This happens when a person touches an energized line.

The electrical energy is looking for the shortest path to the ground, and it will pass through the body to the feet to reach it.

When this occurs, a person’s heart and lungs are frequently damaged by the electrical energy.

Placing an insulator between the energy and the point of physical contact is one method of protection.

Porcelain, rubber, pottery and dry wood offer substantial resistance to the flow of electricity, and are therefore good insulators.

These materials can often protect a person from electrical shock.

Precautions for avoiding electrical shocks include, but are not limited to, the following:

Always make sure electric tools are properly grounded or double insulated.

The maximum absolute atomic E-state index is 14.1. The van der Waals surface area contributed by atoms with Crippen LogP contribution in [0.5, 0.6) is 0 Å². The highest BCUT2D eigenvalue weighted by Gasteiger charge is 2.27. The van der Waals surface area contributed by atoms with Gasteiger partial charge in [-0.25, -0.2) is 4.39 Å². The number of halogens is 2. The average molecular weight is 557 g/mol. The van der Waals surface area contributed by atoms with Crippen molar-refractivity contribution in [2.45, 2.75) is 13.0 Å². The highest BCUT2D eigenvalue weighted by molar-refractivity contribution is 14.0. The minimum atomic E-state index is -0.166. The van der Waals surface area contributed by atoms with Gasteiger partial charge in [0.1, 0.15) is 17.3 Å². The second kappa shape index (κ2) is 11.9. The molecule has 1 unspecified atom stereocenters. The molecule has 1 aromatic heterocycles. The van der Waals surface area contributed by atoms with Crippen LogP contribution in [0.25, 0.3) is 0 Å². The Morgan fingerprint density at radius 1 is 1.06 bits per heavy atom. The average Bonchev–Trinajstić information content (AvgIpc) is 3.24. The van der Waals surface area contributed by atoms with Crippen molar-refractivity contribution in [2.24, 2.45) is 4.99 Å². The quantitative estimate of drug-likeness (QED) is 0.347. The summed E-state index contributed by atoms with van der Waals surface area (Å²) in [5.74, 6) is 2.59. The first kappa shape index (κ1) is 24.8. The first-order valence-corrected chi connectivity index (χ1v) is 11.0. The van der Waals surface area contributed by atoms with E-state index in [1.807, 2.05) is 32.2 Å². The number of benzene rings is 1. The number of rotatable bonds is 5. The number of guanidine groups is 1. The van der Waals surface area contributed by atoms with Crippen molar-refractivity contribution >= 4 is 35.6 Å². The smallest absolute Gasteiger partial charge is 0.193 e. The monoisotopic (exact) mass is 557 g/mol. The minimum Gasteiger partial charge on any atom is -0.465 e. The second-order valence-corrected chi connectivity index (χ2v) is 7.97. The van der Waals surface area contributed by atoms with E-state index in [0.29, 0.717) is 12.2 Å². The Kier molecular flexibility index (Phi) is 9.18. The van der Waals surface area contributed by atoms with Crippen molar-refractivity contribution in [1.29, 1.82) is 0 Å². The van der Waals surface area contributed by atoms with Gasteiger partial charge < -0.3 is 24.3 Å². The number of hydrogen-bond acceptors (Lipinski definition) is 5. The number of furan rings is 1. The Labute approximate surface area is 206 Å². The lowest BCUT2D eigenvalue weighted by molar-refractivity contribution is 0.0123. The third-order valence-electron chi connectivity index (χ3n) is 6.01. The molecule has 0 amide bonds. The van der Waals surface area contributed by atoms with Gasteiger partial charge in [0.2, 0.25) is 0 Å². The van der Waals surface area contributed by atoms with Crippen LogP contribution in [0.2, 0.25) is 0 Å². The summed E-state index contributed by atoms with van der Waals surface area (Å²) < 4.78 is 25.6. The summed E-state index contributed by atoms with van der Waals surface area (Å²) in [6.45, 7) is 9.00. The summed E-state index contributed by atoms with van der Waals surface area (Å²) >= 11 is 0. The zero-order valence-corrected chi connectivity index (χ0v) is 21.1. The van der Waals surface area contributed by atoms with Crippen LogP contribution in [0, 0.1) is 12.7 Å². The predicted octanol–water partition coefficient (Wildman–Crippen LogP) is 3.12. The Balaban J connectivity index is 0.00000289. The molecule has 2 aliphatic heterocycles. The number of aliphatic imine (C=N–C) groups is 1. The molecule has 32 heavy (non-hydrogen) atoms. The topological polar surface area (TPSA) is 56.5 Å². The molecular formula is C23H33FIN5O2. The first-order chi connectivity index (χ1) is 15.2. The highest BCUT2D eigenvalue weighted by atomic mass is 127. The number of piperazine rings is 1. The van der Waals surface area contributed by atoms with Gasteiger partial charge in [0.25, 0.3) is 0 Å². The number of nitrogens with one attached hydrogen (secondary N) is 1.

The double insulated tool must have an undamaged outer case and be clearly labelled as "double insulated" by the manufacturer.

Always check to be sure the grounding system is complete.

Unless they are designated as double insulated, grounded power tools must be attached to a grounded service circuit.

If there is any doubt about the grounding, test it! (Ground testers are inexpensive.)

Use heavy duty grounded extension cords. These cords have two layers of insulation, with reinforcement between the layers.

They are less susceptible to damage than house-hold type cords.

To check if the cord is heavy duty, check its shape. Most flat cords are not heavy duty.

Heavy duty cords will have a marking on the insulation such as: "S", "SJ", "SJO", etc.